1- Button up dresses take longer than you think so start earlier than you planned to, and a crochet hook is a godsend for those fiddly little blighters!
2- Groom, Best Man & Ushers. Have a tie tying practice session (with or without beer) a week before the day, decide on a style, full Windsor, Half Windsor, Trinity, St Andrew, so many choices or if you want a laugh you can go for a Pratt.
3- Bridesmaids, aside from the important duties of the hen night and pouring champagne it’s a great idea to have a little emergency bridal pack. Contained within would be a sewing kit, safety pins, mints, plasters, tissues, florists’ pins, mouth wash, stain remover, baby wipes and maybe a lint roller. Be that hero Bridesmaid!
4- Corsages, buttonholes, boutonnière, whatever you call them wear them well.
Formally, men’s go on the left, women on the right (easy to recall as women are always right). Although tradition dictates that they should be both on the left as it is closer to the heart, go figure!
Confusing as it is buttonholes DO NOT go through the button hole, I know right? Like pinning a floral tail on a be-suited donkey they DO however go in that area, on the lapel, pinned first through the suit, then the stalk and then back into the suit jacket. It’s not rocket science (although I have seen two rocket scientists struggle to do this) but it IS very difficult to self-serve, and that is why you have a best man and ushers. Don’t forget Mum’s, Dad’s and maybe grandparents when ordering these mini floral delights as they ward off evil spirits so the more you have, the better. And a final word to the ladies, do not pin them upside down such was the tradition in the 1900’s, it’s the 21st century now and it just looks weird.
5- When considering walking up the aisle you will be asked by your officiant and (if you book a pro) your photographer if your Bridesmaids will proceed you or follow you up the aisle, so have a chat and decide which you would prefer. If you decide that you will send your maids as a warm-up act then be sure to wait until the aisle is clear before you make your entrance. If you simply follow the Bridesmaids it will be difficult, nigh impossible for your photographer and/or videographer to get good shots of your aisle walk, and you can’t really go back and do it again!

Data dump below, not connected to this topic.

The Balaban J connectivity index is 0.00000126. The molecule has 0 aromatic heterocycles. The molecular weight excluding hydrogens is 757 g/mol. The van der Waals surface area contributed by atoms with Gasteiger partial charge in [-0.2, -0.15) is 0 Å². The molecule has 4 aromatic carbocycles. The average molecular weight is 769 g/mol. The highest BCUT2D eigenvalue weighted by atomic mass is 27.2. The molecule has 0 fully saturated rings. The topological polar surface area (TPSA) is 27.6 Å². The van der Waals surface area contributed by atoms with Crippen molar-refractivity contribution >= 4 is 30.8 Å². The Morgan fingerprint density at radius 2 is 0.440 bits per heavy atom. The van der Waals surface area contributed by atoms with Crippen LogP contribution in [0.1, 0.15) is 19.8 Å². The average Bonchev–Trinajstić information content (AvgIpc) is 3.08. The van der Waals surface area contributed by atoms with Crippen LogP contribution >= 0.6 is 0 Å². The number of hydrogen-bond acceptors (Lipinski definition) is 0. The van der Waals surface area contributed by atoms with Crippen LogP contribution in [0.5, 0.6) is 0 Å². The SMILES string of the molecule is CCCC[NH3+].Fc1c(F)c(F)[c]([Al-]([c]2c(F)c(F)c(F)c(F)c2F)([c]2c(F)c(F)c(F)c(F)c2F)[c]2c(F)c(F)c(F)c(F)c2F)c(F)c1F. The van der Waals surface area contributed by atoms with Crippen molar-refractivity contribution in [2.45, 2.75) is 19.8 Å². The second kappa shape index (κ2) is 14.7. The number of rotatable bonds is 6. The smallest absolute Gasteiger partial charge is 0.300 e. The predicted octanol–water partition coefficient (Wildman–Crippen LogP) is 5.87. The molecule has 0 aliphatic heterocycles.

6- And when you both exit, think about the school sign “walk don’t run” and definitely don’t run with scissors on your wedding day.
7- How long is too long. The average time between the end of a ceremony and the start of a meal is 90 minutes, but if your ceremony is a distance from your reception venue then consider the travelling time as well, or if you have a very chatty aunty you haven’t seen since you were 3ft tall maybe extend it to 120 minutes. This time is primarily for being warmly congratulated, having a well needed drink, some nibbles and of course photos. Don’t forget you will have all day to chat to people, during the meal, and gap between the meal and evening and then into the evening, you only have daylight for photos for a limited period depending on the time of year, so if photos are important to you, make the most of it & chat later!
8- No jokes! That is the official line in tips for a groom’s speech, you don’t HAVE to entertain and be funny, that is the job of your best man (sorry!). However, the best grooms’ speeches I have heard (and I have heard a lot) have had a smidgeon of wit about them, one of the best ever was delivered as a rap!
But if you’re not a budding Flavor Flav please be sure to mention your new WIFE, or HUSBAND, I guarantee you’ll not be held in high regard if you don’t, I can attest to this having seen it with my own eyes (and open mouth).
Try to maintain eye contact, breathe, practise and thank everyone you need to (especially parents). And always remember, they are all there FOR you and they are all on your side.
9- And finally, that first dance. The choices are simple. If you’re not a seasoned dancer already you can get dance lessons (in plenty of time!) or you can do what most couples opt for and choose a slow, romantic song with meaning to you both and just sway, just make sure you give your photographer enough chance to get some great shots before inviting your guests to join you! Make sure to follow for the next episode dealing with those difficult issues of unruly Bridesmaids, family politics and drunken uncles. (not a chance)
Written by Mark, a professional photographer at Evolve Photography who has worked as a full-time wedding photographer in Devon for over 20 years and has captured more than 1500 weddings (which might well be a world record?)